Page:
Lasing action in strongly coupled plasmonic nanocavity arrays

Wei Zhou, Montacer Dridi, Jae Yong Suh, Chul Hoon Kim, Dick T. Co, Michael R. Wasielewski, George C. Schatz, Teri W. Odom

Research output: Contribution to journalArticlepeer-review

683 Scopus citations


Periodic dielectric structures are typically integrated with a planar waveguide to create photonic band-edge modes for feedback in one-dimensional distributed feedback lasers and two-dimensional photonic-crystal lasers. Although photonic band-edge lasers are widely used in optics and biological applications, drawbacks include low modulation speeds and diffraction-limited mode confinement. In contrast, plasmonic nanolasers can support ultrafast dynamics and ultrasmall mode volumes. However, because of the large momentum mismatch between their nanolocalized lasing fields and free-space light, they suffer from large radiative losses and lack beam directionality. Here, we report lasing action from band-edge lattice plasmons in arrays of plasmonic nanocavities in a homogeneous dielectric environment. We find that optically pumped, two-dimensional arrays of plasmonic Au or Ag nanoparticles surrounded by an organic gain medium show directional beam emission (divergence angle <1.5and linewidth <1.3 nm) characteristic of lasing action in the far-field, and behave as arrays of nanoscale light sources in the near-field. Using a semi-quantum electromagnetic approach to simulate the active optical responses, we show that lasing is achieved through stimulated energy transfer from the gain to the band-edge lattice plasmons in the deep subwavelength vicinity of the individual nanoparticles. Using femtosecond-transient absorption spectroscopy, we verified that lattice plasmons in plasmonic nanoparticle arrays could reach a 200-fold enhancement of the spontaneous emission rate of the dye because of their large local density of optical states.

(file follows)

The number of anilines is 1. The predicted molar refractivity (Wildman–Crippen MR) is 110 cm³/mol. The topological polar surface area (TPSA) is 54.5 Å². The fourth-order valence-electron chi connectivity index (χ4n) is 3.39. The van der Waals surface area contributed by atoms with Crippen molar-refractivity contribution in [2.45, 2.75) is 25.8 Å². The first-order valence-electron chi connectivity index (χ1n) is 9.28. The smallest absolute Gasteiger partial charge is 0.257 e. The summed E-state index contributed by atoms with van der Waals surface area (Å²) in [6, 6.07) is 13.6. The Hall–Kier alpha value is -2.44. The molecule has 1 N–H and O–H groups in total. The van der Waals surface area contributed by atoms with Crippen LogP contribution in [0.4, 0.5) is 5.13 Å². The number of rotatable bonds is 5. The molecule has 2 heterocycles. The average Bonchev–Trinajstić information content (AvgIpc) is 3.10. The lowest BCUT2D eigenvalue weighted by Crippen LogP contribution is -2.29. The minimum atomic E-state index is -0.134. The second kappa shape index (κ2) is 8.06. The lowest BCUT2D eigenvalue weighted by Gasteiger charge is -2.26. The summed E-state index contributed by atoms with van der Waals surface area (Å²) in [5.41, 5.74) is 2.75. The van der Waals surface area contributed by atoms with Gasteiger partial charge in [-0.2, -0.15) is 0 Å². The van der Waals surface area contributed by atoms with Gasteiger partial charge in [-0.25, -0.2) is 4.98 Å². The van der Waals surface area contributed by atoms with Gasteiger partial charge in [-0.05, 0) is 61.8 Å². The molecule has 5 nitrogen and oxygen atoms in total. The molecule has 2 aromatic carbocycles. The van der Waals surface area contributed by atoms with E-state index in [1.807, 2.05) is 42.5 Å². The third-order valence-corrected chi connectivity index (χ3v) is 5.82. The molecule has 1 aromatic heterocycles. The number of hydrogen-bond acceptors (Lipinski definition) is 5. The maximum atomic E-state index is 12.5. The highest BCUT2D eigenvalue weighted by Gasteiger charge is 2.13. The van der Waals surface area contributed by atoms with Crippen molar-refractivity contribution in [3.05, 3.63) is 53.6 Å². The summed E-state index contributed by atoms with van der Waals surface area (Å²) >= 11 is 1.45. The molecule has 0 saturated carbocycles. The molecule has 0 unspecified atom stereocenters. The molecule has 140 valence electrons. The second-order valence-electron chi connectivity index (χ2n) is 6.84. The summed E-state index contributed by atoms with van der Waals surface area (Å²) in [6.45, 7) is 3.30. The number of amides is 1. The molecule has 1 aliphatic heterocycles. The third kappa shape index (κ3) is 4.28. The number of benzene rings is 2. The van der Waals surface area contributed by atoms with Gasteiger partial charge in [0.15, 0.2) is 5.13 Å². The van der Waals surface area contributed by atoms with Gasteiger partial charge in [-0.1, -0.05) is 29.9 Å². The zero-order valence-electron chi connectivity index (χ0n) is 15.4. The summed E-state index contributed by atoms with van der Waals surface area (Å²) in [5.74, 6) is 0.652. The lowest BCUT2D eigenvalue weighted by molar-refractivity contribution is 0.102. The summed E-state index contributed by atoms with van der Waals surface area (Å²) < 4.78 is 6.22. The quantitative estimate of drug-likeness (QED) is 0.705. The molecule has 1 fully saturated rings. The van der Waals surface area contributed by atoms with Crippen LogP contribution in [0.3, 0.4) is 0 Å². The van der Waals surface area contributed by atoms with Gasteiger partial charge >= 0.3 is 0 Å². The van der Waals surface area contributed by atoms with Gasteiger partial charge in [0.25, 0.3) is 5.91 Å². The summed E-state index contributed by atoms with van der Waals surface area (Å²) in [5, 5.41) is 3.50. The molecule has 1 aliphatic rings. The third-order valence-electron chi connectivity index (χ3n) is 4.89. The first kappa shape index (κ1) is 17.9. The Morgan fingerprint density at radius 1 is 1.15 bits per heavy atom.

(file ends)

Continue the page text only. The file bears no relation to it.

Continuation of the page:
Original languageEnglish (US)
Pages (from-to)506-511
Number of pages6
JournalNature nanotechnology
Issue number7
StatePublished - Jul 2013

ASJC Scopus subject areas

  • Condensed Matter Physics
  • Bioengineering
  • Atomic and Molecular Physics, and Optics
  • Electrical and Electronic Engineering
  • Biomedical Engineering
  • General Materials Science


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